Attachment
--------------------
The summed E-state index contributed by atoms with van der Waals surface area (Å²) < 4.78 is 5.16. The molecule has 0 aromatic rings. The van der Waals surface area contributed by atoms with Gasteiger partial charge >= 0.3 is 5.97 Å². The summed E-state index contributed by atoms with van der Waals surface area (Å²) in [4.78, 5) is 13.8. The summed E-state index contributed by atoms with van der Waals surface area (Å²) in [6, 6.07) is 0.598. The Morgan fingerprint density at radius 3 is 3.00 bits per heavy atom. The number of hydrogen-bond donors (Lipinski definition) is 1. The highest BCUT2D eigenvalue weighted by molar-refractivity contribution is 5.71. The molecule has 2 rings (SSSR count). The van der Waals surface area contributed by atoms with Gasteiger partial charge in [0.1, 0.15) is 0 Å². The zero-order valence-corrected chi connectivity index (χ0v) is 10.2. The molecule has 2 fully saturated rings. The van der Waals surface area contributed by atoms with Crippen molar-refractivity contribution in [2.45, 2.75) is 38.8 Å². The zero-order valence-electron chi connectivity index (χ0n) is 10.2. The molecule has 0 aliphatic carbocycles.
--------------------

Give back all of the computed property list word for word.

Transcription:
The summed E-state index contributed by atoms with van der Waals surface area (Å²) < 4.78 is 5.16. The molecule has 0 aromatic rings. The van der Waals surface area contributed by atoms with Gasteiger partial charge >= 0.3 is 5.97 Å². The summed E-state index contributed by atoms with van der Waals surface area (Å²) in [4.78, 5) is 13.8. The summed E-state index contributed by atoms with van der Waals surface area (Å²) in [6, 6.07) is 0.598. The Morgan fingerprint density at radius 3 is 3.00 bits per heavy atom. The number of hydrogen-bond donors (Lipinski definition) is 1. The highest BCUT2D eigenvalue weighted by molar-refractivity contribution is 5.71. The molecule has 2 rings (SSSR count). The van der Waals surface area contributed by atoms with Gasteiger partial charge in [0.1, 0.15) is 0 Å². The zero-order valence-corrected chi connectivity index (χ0v) is 10.2. The molecule has 2 fully saturated rings. The van der Waals surface area contributed by atoms with Crippen molar-refractivity contribution in [2.45, 2.75) is 38.8 Å². The zero-order valence-electron chi connectivity index (χ0n) is 10.2. The molecule has 0 aliphatic carbocycles.